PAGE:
Listen

The trouble with the truth is that is just so demanding. We think we want it, but it often requires some sort of action from us once we have it. Loveless struggles with this quandary: “The trouble with the truth is it always begs for more. That’s the trouble with the truth.” – Leeann Ward

#321
Still Gonna Die
Old Dogs
1999  |  Peak: Did Not Chart

Listen

Waylon Jennings, Mel Tillis, Bobby Bare, and Jerry Reed united for an amazing live album dominated by Shel Silverstein songs. For anyone who read his brilliant poetry books for children, “Still Gonna Die” is the golden years equivalent: clever, frightening, and darkly hilarious.  KC

#320
Wanted
Alan Jackson
1990  |  Peak: #3

Listen

An apology via a wanted ad could be disastrous in the hands of many male country artists, but it’s simply lovely in Jacksons’, ringing with sincerity and regret. – TS

#319
Finish What We Started
Diamond Rio
1995  |  Peak: #19

Listen

While it’s not a part of the wedding song canon, this is a gorgeous declaration of commitment. – LW

#318
Tryin’ to Hide a Fire in the Dark
Billy Dean
1992  |  Peak: #6

Listen

From the first strains of the song, we know this is going to be a dark one. While he hasn’t physically cheated yet, the thoughts of at least wishing to do so are spilling over, which begs the analogy of “It’s like trying to hide a fire in the dark.” – LW

#317
She is Gone
Willie Nelson
1996  |  Peak: Did Not Chart

Listen

As in his classic recording of “Blue Eyes Crying in the Rain”, Nelson’s sad remembrance of a lost love glows with unspoken warmth, as the beauty of his good memories shines through the outer layer of melancholy. – DM

#316
It Was
Chely Wright
1999  |  Peak: #11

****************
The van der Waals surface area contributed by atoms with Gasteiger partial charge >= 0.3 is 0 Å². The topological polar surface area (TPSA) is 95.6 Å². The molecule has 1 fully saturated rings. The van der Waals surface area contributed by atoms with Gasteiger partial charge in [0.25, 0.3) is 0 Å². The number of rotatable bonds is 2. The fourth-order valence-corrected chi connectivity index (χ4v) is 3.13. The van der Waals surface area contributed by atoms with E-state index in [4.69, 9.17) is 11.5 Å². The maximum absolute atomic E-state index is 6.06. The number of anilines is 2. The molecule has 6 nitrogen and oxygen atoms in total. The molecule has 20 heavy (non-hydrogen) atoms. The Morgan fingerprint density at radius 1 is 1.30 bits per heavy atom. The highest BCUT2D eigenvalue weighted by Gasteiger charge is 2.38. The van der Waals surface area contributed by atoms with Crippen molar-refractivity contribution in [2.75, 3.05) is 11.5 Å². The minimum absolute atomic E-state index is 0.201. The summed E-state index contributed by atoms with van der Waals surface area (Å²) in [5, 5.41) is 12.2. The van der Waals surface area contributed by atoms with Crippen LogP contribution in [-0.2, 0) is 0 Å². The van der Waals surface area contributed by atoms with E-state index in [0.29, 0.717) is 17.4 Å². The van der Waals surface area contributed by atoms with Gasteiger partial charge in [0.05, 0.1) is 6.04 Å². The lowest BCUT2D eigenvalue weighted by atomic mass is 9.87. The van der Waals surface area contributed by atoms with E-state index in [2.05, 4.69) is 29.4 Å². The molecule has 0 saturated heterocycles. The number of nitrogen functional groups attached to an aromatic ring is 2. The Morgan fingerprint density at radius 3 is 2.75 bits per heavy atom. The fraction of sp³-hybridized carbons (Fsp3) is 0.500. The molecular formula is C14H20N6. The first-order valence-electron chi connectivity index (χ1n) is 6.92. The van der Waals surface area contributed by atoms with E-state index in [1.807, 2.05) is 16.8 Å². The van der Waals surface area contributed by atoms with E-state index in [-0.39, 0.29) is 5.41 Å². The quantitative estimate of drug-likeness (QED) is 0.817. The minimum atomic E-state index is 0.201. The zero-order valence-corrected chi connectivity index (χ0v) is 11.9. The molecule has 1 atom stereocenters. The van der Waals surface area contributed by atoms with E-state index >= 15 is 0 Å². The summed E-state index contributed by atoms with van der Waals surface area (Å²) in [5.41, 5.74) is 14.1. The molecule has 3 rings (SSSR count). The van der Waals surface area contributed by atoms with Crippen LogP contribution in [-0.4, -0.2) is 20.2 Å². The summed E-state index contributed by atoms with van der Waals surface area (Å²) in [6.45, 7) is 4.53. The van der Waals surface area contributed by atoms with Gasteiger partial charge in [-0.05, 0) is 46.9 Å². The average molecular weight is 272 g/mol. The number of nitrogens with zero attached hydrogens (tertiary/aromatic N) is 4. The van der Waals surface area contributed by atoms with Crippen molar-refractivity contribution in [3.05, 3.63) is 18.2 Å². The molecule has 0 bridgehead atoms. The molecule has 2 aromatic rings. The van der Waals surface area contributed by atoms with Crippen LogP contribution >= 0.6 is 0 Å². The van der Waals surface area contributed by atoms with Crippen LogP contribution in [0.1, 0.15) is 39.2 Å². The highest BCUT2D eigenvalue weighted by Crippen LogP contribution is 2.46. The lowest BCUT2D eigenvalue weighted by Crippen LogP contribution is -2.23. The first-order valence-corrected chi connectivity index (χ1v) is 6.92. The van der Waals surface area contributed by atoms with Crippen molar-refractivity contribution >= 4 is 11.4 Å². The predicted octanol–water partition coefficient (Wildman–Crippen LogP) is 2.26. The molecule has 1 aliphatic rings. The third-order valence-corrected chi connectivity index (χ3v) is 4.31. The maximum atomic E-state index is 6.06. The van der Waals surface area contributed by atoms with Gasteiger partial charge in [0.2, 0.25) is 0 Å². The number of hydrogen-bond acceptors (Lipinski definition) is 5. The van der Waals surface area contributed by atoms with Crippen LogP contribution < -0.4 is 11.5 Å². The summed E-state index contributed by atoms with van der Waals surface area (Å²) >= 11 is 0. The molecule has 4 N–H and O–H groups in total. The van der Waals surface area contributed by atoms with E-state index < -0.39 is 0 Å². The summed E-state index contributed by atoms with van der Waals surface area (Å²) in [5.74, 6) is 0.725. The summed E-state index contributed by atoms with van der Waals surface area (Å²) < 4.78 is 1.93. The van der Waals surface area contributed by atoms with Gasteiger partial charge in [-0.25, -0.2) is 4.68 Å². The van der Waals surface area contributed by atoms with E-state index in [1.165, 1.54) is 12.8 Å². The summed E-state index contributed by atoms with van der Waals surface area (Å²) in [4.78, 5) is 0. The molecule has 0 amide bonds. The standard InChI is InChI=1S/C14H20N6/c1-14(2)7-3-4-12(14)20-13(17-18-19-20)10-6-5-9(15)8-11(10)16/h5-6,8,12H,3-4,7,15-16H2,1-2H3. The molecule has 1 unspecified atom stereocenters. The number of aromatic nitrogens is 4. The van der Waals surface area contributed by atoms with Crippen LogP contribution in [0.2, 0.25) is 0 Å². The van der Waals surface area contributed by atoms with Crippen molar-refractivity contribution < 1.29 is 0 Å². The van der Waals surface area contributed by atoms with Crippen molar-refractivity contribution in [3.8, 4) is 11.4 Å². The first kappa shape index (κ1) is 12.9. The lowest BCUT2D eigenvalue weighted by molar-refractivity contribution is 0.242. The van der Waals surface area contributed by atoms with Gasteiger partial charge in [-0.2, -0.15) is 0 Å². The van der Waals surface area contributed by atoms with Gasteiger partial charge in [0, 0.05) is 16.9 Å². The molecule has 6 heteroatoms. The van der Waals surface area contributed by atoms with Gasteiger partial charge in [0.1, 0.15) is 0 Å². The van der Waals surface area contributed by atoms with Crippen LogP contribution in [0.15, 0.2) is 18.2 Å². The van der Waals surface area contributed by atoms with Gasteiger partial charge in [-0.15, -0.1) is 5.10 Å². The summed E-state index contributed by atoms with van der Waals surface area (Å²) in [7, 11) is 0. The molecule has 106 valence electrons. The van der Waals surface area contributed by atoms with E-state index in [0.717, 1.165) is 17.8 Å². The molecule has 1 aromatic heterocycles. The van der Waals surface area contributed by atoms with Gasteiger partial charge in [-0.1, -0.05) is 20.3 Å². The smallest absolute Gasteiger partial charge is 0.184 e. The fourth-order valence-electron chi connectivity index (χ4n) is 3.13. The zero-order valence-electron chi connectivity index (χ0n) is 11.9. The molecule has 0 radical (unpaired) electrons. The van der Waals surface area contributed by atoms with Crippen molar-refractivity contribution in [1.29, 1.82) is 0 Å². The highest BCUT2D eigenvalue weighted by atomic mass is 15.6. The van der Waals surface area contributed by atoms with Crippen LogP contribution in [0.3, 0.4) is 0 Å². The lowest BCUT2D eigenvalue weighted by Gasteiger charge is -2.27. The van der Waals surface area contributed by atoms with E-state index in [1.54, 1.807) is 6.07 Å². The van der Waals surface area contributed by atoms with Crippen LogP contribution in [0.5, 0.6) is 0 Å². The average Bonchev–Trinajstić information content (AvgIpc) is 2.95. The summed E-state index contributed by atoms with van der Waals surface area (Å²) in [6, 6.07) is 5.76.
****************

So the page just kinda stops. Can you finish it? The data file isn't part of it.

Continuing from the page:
Listen

An ode to the nonsensical mess of emotions that accompany falling in love, just contradictory enough to make sense. – TS

#315
You Can Feel Bad
Patty Loveless
1995  |  Peak: #1

Listen

As deft a take down of a departing lover there’s ever been.  Not since “You’re So Vain” has a jilted lover struck back so powerfully by simply holding up a mirror. – KC

#314
Till I Found You
Marty Stuart
1991  |  Peak: #12

Listen

With a Roy Orbison feel, “Til I Found You” is a sweet declaration of finally finding the right one. – LW

#313
Blame it On Your Heart
Patty Loveless
1993 |  Peak: #1

Listen

A shameless radio bid delivered with more power and charm than such bids generally deserve. – DM

#312
You Never Even Call Me By My Name
Doug Supernaw
1994 |  Peak: #60

Listen

Presenting the perfect Country & Western song! This is a great David Allan Coe cover with some alterations, including the exclusion of a stanza (which does water down the song a bit), changes to the spoken part, and additions of some special guests. – LW

#311
Wine Into Water
T. Graham Brown
1998  |  Peak: #44

Listen

A kneeling drunkard’s plea for the modern age.  A broken man struggling with his alcoholism asks Jesus to perform His first miracle in reverse. Brown’s rough and tumble voice is the best possible fit for this fine composition.- KC

#310
High Powered Love
Emmylou Harris
1993  |  Peak: #63

Listen

The added punch to the production shows that Harris could do nineties country as well as anybody on the radio back then, which is quite the compliment, given who was getting airplay in 1993.  A perfect lament for a lover who won’t settle for skin deep treasures, she wonders, “Is there anyone left with teeth just a little uneven? Who won’t spend more time with a mirror than he does with me?” – KC